The Washington Redskins stepped up their efforts to address key roster needs Tuesday, filling one of them by agreeing to a contract with former Seattle Seahawks wide receiver Paul Richardson. The contract, when signed, will be for five years and $40 million (with $20 million guaranteed), according to a person familiar with the discussions.
Washington also made overtures to defensive back Dominique Rodgers-Cromartie and defensive lineman Muhammad Wilkerson, both of whom met with coaches Tuesday after Wilkerson spent Monday dining with team personnel. On Tuesday night, multiple reports indicated Wilkerson had agreed to a deal with the Green Bay Packers, but Rodgers-Cromartie remained on the market.
The Redskins said goodbye to 2014 fourth-round pick Bashaud Breeland. The cornerback agreed to a deal to join the Carolina Panthers, completing his expected exit from Washington. The contract is a three-year deal worth $24 million, including $11 million guaranteed; Breeland, 26, could earn another $2 million in escalators and incentives, according to a person familiar with the discussions. It was clear he wanted to test the free agent market, and the Redskins weren’t prepared to pay what the player believed he was worth.
Free agent signings and trades do not become official until the new league year begins at 4 p.m. Wednesday.
The Redskins had been actively chasing a wide receiver to line up opposite Josh Doctson during free agency. The 6-foot, 175-pound Richardson was arguably the top talent remaining after the Chicago Bears came to terms with former Jacksonville wide receiver Allen Robinson, and the Kansas City Chiefs reached an agreement with Sammy Watkins, formerly of the Los Angeles Rams.
The Watkins deal is reportedly for three years and $48 million, with $30 million guaranteed. Reports have Robinson getting $42 million for three years, with $25 million guaranteed.
The addition of Richardson, who turns 26 next month, will be a boost for new quarterback Alex Smith. Richardson had 44 receptions for 703 yards and six touchdowns in 2017, all career highs.
Other teams courted him, but Richardson identified Washington as the place he wanted to be, a person familiar with the discussions told The Post. He wanted to play for a contender and believes the Redskins are in a competitive position.
The four-year veteran was drafted by the Seahawks in the second round (45th overall) in 2014 out of Colorado. He brings a downfield-speed element to complement Doctson, slot receiver Jamison Crowder and tight end Jordan Reed.
Smith had a strong connection with speedster Tyreek Hill last season in Kansas City, shedding his dink-and-dunk reputation to become the most accurate passer on throws of more than 20 yards, according to Pro Football Focus, with a 56.5 percent adjusted completion percentage. That statistic accounts for drops, throwaways and passes when the quarterback is hit while throwing. Smith led the league with 1,344 deep passing yards and was 11th in the league with 12.3 percent of his passes going deep.
Richardson tore his left anterior cruciate ligament at the end of his rookie season in the playoffs against the Panthers. The injury kept him out of much of the 2015 season, and then a hamstring injury suffered in his first game back ended the rest of that campaign. He caught 21 passes for 288 yards and a touchdown in 2016.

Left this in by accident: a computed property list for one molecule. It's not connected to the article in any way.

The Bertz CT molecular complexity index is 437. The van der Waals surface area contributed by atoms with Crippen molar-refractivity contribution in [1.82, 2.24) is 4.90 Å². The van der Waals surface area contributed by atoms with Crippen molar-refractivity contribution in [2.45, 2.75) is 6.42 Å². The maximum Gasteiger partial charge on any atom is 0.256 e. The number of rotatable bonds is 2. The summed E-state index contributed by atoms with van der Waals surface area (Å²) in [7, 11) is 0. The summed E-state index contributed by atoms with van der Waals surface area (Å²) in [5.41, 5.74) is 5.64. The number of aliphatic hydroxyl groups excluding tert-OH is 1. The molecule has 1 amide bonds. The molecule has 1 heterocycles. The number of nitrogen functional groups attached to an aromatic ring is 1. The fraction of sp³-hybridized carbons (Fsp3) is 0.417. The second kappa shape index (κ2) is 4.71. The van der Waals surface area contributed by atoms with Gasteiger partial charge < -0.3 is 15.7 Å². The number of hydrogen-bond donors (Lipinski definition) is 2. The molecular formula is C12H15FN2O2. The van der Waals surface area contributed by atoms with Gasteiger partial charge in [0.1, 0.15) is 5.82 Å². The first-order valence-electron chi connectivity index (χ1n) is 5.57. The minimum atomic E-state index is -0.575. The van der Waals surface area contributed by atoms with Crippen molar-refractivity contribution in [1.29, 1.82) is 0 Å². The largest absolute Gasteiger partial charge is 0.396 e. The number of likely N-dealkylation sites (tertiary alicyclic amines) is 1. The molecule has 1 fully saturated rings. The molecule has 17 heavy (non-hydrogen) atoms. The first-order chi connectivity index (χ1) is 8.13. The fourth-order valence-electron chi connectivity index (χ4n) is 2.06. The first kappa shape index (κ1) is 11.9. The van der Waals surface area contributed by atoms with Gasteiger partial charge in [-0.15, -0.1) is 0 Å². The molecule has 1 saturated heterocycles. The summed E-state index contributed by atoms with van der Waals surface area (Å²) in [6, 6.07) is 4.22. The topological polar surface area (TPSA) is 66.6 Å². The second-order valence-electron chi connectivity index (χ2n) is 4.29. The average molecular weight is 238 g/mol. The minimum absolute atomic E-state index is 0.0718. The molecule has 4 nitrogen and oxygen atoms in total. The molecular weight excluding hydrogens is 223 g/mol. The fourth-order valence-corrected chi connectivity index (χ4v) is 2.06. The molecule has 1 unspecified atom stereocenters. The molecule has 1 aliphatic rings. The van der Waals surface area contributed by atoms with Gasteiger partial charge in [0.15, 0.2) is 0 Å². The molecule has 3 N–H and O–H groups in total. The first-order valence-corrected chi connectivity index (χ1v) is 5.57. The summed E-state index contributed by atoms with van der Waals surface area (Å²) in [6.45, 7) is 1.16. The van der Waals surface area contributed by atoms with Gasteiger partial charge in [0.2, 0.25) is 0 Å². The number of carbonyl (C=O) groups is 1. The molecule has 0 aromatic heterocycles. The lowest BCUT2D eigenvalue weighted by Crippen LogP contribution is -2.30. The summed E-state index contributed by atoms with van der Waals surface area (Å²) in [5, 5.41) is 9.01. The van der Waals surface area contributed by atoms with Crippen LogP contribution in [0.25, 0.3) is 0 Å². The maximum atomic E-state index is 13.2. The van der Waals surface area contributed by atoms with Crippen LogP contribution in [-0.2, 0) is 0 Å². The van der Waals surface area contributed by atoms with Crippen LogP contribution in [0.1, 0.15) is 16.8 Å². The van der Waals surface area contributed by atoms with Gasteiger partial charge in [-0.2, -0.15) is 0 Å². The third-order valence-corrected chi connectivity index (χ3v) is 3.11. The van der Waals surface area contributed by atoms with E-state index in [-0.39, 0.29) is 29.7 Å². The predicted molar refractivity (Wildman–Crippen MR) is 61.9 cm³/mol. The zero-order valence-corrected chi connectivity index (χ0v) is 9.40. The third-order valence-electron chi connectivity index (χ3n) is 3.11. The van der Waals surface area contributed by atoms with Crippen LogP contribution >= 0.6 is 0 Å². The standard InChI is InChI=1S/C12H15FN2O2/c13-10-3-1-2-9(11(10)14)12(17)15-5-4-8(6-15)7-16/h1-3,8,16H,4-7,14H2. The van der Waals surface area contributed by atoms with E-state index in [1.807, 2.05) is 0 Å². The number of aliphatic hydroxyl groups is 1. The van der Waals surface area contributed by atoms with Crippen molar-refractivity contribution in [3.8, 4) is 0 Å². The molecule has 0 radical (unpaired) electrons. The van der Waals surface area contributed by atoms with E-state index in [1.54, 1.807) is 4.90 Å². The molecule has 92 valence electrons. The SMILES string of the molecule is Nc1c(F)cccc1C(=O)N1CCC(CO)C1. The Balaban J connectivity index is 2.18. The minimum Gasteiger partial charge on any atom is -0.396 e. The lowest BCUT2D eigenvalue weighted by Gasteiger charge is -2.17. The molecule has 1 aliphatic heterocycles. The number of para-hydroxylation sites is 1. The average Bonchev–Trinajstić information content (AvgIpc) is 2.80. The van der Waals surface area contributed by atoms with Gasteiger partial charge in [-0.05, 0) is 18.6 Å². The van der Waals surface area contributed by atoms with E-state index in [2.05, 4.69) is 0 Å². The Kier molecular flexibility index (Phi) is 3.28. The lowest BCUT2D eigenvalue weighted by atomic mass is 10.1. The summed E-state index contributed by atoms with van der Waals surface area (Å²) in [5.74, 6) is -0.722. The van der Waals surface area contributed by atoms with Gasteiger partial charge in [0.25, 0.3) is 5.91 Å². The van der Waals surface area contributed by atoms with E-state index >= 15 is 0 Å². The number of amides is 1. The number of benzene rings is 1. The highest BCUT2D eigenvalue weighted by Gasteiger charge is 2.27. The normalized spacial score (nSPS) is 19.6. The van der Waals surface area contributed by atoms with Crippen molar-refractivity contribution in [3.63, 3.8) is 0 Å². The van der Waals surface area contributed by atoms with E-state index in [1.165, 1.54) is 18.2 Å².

The Redskins did not have a 1,000-yard receiver last season following the departures of DeSean Jackson and Pierre Garcon in free agency. Crowder led all Redskins players with 789 receiving yards.
Richardson’s addition suggested wide receivers Terrelle Pryor Sr. and Ryan Grant, both free agents, won’t return. And Tuesday night, Grant and the Baltimore Ravens agreed to a four-year deal worth $29 million, with $13 million guaranteed, a $10 million signing bonus and $3 million in incentives.
Grant played the past four seasons with the Redskins after being selected out of Tulane in the fifth round of the 2014 draft. He was Washington’s third-leading receiver last year, managing 573 yards. Pryor was one of Washington’s marquee offseason additions in 2017, coming off a 77-catch, 1,007-yard season with the Cleveland Browns. But injuries and dropped balls plagued Pryor, who recorded just 240 receiving yards in nine games. He was placed on injured reserve in late November with an ankle injury.
Completing a deal with Rodgers-Cromartie would help offset the departures of Breeland and Kendall Fuller, who was part of the trade to bring Smith from Kansas City. Rodgers-Cromartie was released by the New York Giants on Sunday.
The 31-year-old played 15 games for the Giants in 2017 and started six. He had 48 tackles, half a sack and no interceptions. The two-time Pro Bowler had six interceptions in 2016 and has missed just four games in the past six seasons. (One of those missed games was the result of a suspension imposed by former Giants coach Ben McAdoo.) Rodgers-Cromartie intercepted Kirk Cousins twice in the second half of a 19-10 loss in the 2016 regular season finale that cost Washington a spot in the playoffs.
The 10-year veteran was the No. 16 pick by the Arizona Cardinals in the 2008 draft, and his 30 interceptions are eighth among active players. His six interceptions returned for a touchdown are tied for third most among active players.
Day 2 of the NFL’s negotiating period was much more active for the Redskins than Day 1, when the team re-signed place kicker Dustin Hopkins and applied a second-round tender to restricted free agent tackle Ty Nsekhe. Hopkins’s deal is for three years for $7.75 million but could increase to $10.725 million based on incentives, according to a person familiar with the negotiations.
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